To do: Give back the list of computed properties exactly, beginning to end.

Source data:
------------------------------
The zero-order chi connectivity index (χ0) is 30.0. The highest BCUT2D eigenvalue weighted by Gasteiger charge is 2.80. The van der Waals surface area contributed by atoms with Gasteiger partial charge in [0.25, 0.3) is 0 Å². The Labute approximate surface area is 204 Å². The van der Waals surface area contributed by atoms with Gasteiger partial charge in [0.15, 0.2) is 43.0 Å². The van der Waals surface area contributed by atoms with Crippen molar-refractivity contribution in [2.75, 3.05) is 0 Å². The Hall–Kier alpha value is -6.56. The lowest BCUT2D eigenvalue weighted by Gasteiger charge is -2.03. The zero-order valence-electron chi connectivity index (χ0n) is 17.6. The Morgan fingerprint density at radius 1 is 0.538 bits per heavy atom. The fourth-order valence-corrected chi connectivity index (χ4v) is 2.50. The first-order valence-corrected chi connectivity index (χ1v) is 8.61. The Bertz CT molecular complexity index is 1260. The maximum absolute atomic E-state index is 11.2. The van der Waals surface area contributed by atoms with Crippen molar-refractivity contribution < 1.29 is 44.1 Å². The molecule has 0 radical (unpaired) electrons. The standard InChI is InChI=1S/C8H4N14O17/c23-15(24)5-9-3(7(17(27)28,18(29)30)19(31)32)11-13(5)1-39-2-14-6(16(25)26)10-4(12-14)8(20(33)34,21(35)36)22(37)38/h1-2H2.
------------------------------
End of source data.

The zero-order chi connectivity index (χ0) is 30.0. The highest BCUT2D eigenvalue weighted by Gasteiger charge is 2.80. The van der Waals surface area contributed by atoms with Gasteiger partial charge in [0.25, 0.3) is 0 Å². The Labute approximate surface area is 204 Å². The van der Waals surface area contributed by atoms with Gasteiger partial charge in [0.15, 0.2) is 43.0 Å². The van der Waals surface area contributed by atoms with Crippen molar-refractivity contribution in [2.75, 3.05) is 0 Å². The Hall–Kier alpha value is -6.56. The lowest BCUT2D eigenvalue weighted by Gasteiger charge is -2.03. The zero-order valence-electron chi connectivity index (χ0n) is 17.6. The Morgan fingerprint density at radius 1 is 0.538 bits per heavy atom. The fourth-order valence-corrected chi connectivity index (χ4v) is 2.50. The first-order valence-corrected chi connectivity index (χ1v) is 8.61. The Bertz CT molecular complexity index is 1260. The maximum absolute atomic E-state index is 11.2. The van der Waals surface area contributed by atoms with Crippen molar-refractivity contribution < 1.29 is 44.1 Å². The molecule has 0 radical (unpaired) electrons. The standard InChI is InChI=1S/C8H4N14O17/c23-15(24)5-9-3(7(17(27)28,18(29)30)19(31)32)11-13(5)1-39-2-14-6(16(25)26)10-4(12-14)8(20(33)34,21(35)36)22(37)38/h1-2H2.